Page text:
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. Last Updated: 07/27/2016

20 Masked Attackers Storm Soros Institute

About 20 masked men carrying clubs swooped down on the disputed headquarters of George Soros' Open Society Institute on Friday night in an attack that injured 10, including the building's owner.

The raid was a failed attempt to retake the building and organized by the Open Society Institute's lawyers in New York, a source close to the institute said Sunday.

Institute employees were kicked out of their headquarters Nov. 6 when a group of about 50 gunmen acting on orders from building owner Kantemir Karamzin seized the building in a rent dispute.

A security camera recording aired on NTV television Saturday showed a group of men in black scaling the fence around the building on 8 Ozerkovskaya Naberezhnaya the night before and running toward the security office.

The Soros source said lawyers at Open Society's main headquarters in New York had orchestrated the attack behind the backs of both Soros and the Open Society Institute Russia in an effort to force Karamzin to cede the building "the hard way."

"Open Society's employees were asked to come to the offices on Friday night. We were told that court marshals would show up and force Karamzin to vacate the building and that we could make a list of missing personal belongings on the spot," the source said.

"We waited until half past 10 like complete fools and no one came. And then, when the attack started, we were called by lawyers and told to get out of there."

Yekaterina Geniyeva, the president of Open Society Institute Russia, said Sunday that she had spoken with Soros the day before and his feelings about the latest raid were "extremely negative."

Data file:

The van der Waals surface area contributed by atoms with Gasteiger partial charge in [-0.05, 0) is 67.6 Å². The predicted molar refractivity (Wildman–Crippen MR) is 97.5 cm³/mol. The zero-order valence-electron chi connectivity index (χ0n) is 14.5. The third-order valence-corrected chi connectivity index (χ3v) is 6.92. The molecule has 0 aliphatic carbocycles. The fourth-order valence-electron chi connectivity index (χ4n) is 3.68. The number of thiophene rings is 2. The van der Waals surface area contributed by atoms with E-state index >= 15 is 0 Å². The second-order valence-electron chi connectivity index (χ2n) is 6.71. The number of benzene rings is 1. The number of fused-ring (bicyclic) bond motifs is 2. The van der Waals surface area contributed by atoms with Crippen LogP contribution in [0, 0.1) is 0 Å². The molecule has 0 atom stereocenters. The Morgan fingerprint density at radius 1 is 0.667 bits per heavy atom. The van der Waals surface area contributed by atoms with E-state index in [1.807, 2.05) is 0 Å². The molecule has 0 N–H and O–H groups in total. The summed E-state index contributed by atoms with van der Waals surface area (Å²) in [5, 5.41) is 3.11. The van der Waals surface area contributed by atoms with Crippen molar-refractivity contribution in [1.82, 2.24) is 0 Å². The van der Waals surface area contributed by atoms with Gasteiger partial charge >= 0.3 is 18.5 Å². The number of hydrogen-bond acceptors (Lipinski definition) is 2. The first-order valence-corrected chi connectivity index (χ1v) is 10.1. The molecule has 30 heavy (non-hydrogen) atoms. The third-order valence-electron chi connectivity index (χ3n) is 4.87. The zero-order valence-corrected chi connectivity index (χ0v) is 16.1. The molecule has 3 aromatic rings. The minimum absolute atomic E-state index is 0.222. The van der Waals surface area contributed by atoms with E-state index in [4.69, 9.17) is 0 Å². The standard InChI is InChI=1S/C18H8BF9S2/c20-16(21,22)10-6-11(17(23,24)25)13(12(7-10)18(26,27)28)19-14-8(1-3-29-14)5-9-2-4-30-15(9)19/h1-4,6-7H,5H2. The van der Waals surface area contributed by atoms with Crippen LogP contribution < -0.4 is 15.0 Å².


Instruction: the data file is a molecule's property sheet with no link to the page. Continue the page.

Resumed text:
"I do not know who sanctioned this attack," she said by telephone. "It came as a complete shock to me. The only thing I can tell you is that it wasn't us and it wasn't George Soros."

Open Society Institute Russia's lawyer, Pavel Kuzmin, said the chances that the rent dispute could be resolved "in a civilized manner" have now been lost. "It looks like mafia infighting now. This is no different from what Karamzin's people did to us," he said.

"It is impossible to say what will happen next. Karamzin has already hinted that he will retaliate."

Karamzin told NTV that he was sure that the Soros foundation was behind Friday night's attack.

Karamzin said he and five of his employees suffered minor injuries, while four others were briefly hospitalized with injuries including a broken nose and a concussion.

The long-running dispute stems from a 1999 agreement under which Open Society gets to rent the building for $10,500 per month for 10 years. Open Society says it has spent $2.5 million renovating the building.

Karamzin says the building is worth $100,000 per month and Open Society owes several million dollars in back rent and unpaid utility bills.

A Moscow court upheld the 1999 agreement earlier this year.